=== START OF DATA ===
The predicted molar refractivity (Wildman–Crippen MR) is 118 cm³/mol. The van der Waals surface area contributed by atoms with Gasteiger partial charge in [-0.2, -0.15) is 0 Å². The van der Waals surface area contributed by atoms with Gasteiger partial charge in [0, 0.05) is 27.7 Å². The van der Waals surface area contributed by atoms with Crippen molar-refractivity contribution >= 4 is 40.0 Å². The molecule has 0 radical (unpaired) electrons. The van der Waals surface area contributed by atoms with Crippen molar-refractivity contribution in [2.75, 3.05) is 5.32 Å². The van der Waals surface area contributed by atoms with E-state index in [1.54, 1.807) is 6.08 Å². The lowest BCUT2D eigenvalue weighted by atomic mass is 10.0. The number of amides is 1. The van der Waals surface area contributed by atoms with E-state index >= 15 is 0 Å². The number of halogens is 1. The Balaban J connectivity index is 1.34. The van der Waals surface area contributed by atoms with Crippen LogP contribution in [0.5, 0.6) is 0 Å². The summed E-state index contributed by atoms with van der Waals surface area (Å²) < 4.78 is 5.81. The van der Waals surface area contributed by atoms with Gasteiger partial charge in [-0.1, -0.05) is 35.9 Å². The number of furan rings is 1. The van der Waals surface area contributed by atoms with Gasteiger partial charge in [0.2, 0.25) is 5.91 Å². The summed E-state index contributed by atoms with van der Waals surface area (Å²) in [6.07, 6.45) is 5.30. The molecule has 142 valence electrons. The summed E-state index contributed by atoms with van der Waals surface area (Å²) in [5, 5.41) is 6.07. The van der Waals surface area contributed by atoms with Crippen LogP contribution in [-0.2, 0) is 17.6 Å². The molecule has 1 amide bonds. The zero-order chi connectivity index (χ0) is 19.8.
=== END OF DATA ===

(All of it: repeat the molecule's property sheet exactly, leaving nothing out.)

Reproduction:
The predicted molar refractivity (Wildman–Crippen MR) is 118 cm³/mol. The van der Waals surface area contributed by atoms with Gasteiger partial charge in [-0.2, -0.15) is 0 Å². The van der Waals surface area contributed by atoms with Gasteiger partial charge in [0, 0.05) is 27.7 Å². The van der Waals surface area contributed by atoms with Crippen molar-refractivity contribution >= 4 is 40.0 Å². The molecule has 0 radical (unpaired) electrons. The van der Waals surface area contributed by atoms with Crippen molar-refractivity contribution in [2.75, 3.05) is 5.32 Å². The van der Waals surface area contributed by atoms with E-state index in [1.54, 1.807) is 6.08 Å². The lowest BCUT2D eigenvalue weighted by atomic mass is 10.0. The number of amides is 1. The van der Waals surface area contributed by atoms with E-state index >= 15 is 0 Å². The number of halogens is 1. The Balaban J connectivity index is 1.34. The van der Waals surface area contributed by atoms with Crippen LogP contribution in [0.5, 0.6) is 0 Å². The summed E-state index contributed by atoms with van der Waals surface area (Å²) < 4.78 is 5.81. The van der Waals surface area contributed by atoms with Gasteiger partial charge in [-0.1, -0.05) is 35.9 Å². The number of furan rings is 1. The van der Waals surface area contributed by atoms with Gasteiger partial charge in [0.2, 0.25) is 5.91 Å². The summed E-state index contributed by atoms with van der Waals surface area (Å²) in [6.07, 6.45) is 5.30. The molecule has 142 valence electrons. The summed E-state index contributed by atoms with van der Waals surface area (Å²) in [5, 5.41) is 6.07. The van der Waals surface area contributed by atoms with Crippen LogP contribution in [-0.2, 0) is 17.6 Å². The molecule has 1 amide bonds. The zero-order chi connectivity index (χ0) is 19.8.